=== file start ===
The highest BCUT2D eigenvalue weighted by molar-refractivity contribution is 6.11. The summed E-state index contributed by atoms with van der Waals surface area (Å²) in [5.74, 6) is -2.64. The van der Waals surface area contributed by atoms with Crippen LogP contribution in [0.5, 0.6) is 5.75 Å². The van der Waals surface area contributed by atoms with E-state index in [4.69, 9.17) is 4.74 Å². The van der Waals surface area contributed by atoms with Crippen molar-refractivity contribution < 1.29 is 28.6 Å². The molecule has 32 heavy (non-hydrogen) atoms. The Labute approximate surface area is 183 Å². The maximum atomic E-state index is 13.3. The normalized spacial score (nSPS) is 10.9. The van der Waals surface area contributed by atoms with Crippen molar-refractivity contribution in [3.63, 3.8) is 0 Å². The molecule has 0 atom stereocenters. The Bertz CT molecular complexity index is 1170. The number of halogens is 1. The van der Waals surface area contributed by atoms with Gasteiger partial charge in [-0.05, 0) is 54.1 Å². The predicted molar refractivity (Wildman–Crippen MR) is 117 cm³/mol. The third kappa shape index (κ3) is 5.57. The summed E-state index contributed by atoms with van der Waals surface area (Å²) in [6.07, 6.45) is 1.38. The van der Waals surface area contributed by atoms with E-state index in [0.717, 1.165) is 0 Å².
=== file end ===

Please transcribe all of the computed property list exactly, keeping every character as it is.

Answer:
The highest BCUT2D eigenvalue weighted by molar-refractivity contribution is 6.11. The summed E-state index contributed by atoms with van der Waals surface area (Å²) in [5.74, 6) is -2.64. The van der Waals surface area contributed by atoms with Crippen LogP contribution in [0.5, 0.6) is 5.75 Å². The van der Waals surface area contributed by atoms with E-state index in [4.69, 9.17) is 4.74 Å². The van der Waals surface area contributed by atoms with Crippen molar-refractivity contribution < 1.29 is 28.6 Å². The molecule has 32 heavy (non-hydrogen) atoms. The Labute approximate surface area is 183 Å². The maximum atomic E-state index is 13.3. The normalized spacial score (nSPS) is 10.9. The van der Waals surface area contributed by atoms with Crippen molar-refractivity contribution in [3.63, 3.8) is 0 Å². The molecule has 0 atom stereocenters. The Bertz CT molecular complexity index is 1170. The number of halogens is 1. The van der Waals surface area contributed by atoms with Gasteiger partial charge in [-0.05, 0) is 54.1 Å². The predicted molar refractivity (Wildman–Crippen MR) is 117 cm³/mol. The third kappa shape index (κ3) is 5.57. The summed E-state index contributed by atoms with van der Waals surface area (Å²) in [6.07, 6.45) is 1.38. The van der Waals surface area contributed by atoms with E-state index in [0.717, 1.165) is 0 Å².